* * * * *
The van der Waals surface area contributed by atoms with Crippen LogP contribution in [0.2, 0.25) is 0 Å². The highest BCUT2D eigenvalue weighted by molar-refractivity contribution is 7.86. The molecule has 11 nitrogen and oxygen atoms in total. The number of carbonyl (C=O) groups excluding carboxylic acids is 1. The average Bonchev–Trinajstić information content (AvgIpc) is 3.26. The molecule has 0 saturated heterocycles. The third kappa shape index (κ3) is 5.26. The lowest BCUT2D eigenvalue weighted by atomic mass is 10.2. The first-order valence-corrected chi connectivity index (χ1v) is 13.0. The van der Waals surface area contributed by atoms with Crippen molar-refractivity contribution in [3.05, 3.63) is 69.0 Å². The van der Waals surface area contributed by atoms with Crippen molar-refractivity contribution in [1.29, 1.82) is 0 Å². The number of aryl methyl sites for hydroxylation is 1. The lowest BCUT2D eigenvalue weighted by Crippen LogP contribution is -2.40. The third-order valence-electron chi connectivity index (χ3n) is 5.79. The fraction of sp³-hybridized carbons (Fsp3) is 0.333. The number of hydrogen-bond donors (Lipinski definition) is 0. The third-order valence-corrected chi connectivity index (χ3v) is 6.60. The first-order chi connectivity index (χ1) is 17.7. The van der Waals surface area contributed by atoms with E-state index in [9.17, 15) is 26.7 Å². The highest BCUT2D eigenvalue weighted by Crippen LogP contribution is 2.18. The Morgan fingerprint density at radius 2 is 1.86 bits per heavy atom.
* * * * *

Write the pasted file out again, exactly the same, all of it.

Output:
The van der Waals surface area contributed by atoms with Crippen LogP contribution in [0.2, 0.25) is 0 Å². The highest BCUT2D eigenvalue weighted by molar-refractivity contribution is 7.86. The molecule has 11 nitrogen and oxygen atoms in total. The number of carbonyl (C=O) groups excluding carboxylic acids is 1. The average Bonchev–Trinajstić information content (AvgIpc) is 3.26. The molecule has 0 saturated heterocycles. The third kappa shape index (κ3) is 5.26. The lowest BCUT2D eigenvalue weighted by atomic mass is 10.2. The first-order valence-corrected chi connectivity index (χ1v) is 13.0. The van der Waals surface area contributed by atoms with Crippen molar-refractivity contribution in [3.05, 3.63) is 69.0 Å². The van der Waals surface area contributed by atoms with Crippen molar-refractivity contribution in [1.29, 1.82) is 0 Å². The number of aryl methyl sites for hydroxylation is 1. The lowest BCUT2D eigenvalue weighted by Crippen LogP contribution is -2.40. The third-order valence-electron chi connectivity index (χ3n) is 5.79. The fraction of sp³-hybridized carbons (Fsp3) is 0.333. The number of hydrogen-bond donors (Lipinski definition) is 0. The third-order valence-corrected chi connectivity index (χ3v) is 6.60. The first-order chi connectivity index (χ1) is 17.7. The van der Waals surface area contributed by atoms with E-state index in [9.17, 15) is 26.7 Å². The highest BCUT2D eigenvalue weighted by Crippen LogP contribution is 2.18. The Morgan fingerprint density at radius 2 is 1.86 bits per heavy atom.